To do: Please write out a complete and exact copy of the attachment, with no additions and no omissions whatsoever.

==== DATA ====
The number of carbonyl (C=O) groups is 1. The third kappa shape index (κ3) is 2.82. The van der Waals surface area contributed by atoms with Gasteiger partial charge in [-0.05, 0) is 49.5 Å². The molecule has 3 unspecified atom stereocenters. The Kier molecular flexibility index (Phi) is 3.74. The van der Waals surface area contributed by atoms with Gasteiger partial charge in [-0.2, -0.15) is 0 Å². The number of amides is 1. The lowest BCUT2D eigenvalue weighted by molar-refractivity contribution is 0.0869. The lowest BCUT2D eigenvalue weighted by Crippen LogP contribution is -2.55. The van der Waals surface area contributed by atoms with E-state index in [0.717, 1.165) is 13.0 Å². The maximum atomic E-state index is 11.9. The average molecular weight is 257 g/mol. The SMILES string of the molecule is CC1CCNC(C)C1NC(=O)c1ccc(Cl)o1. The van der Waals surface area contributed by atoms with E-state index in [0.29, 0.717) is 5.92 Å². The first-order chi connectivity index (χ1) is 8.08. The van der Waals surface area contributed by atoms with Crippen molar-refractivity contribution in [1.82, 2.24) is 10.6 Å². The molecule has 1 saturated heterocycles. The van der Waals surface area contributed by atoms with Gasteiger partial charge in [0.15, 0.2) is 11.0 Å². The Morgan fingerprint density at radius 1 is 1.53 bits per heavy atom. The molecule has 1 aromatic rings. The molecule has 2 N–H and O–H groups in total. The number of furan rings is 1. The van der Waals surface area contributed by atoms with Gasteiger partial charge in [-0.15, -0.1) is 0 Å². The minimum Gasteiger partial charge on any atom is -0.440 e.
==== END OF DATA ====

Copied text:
The number of carbonyl (C=O) groups is 1. The third kappa shape index (κ3) is 2.82. The van der Waals surface area contributed by atoms with Gasteiger partial charge in [-0.05, 0) is 49.5 Å². The molecule has 3 unspecified atom stereocenters. The Kier molecular flexibility index (Phi) is 3.74. The van der Waals surface area contributed by atoms with Gasteiger partial charge in [-0.2, -0.15) is 0 Å². The number of amides is 1. The lowest BCUT2D eigenvalue weighted by molar-refractivity contribution is 0.0869. The lowest BCUT2D eigenvalue weighted by Crippen LogP contribution is -2.55. The van der Waals surface area contributed by atoms with E-state index in [0.717, 1.165) is 13.0 Å². The maximum atomic E-state index is 11.9. The average molecular weight is 257 g/mol. The SMILES string of the molecule is CC1CCNC(C)C1NC(=O)c1ccc(Cl)o1. The van der Waals surface area contributed by atoms with E-state index in [0.29, 0.717) is 5.92 Å². The first-order chi connectivity index (χ1) is 8.08. The van der Waals surface area contributed by atoms with Crippen molar-refractivity contribution in [1.82, 2.24) is 10.6 Å². The molecule has 1 saturated heterocycles. The van der Waals surface area contributed by atoms with Gasteiger partial charge in [0.15, 0.2) is 11.0 Å². The Morgan fingerprint density at radius 1 is 1.53 bits per heavy atom. The molecule has 1 aromatic rings. The molecule has 2 N–H and O–H groups in total. The number of furan rings is 1. The van der Waals surface area contributed by atoms with Gasteiger partial charge in [-0.15, -0.1) is 0 Å². The minimum Gasteiger partial charge on any atom is -0.440 e.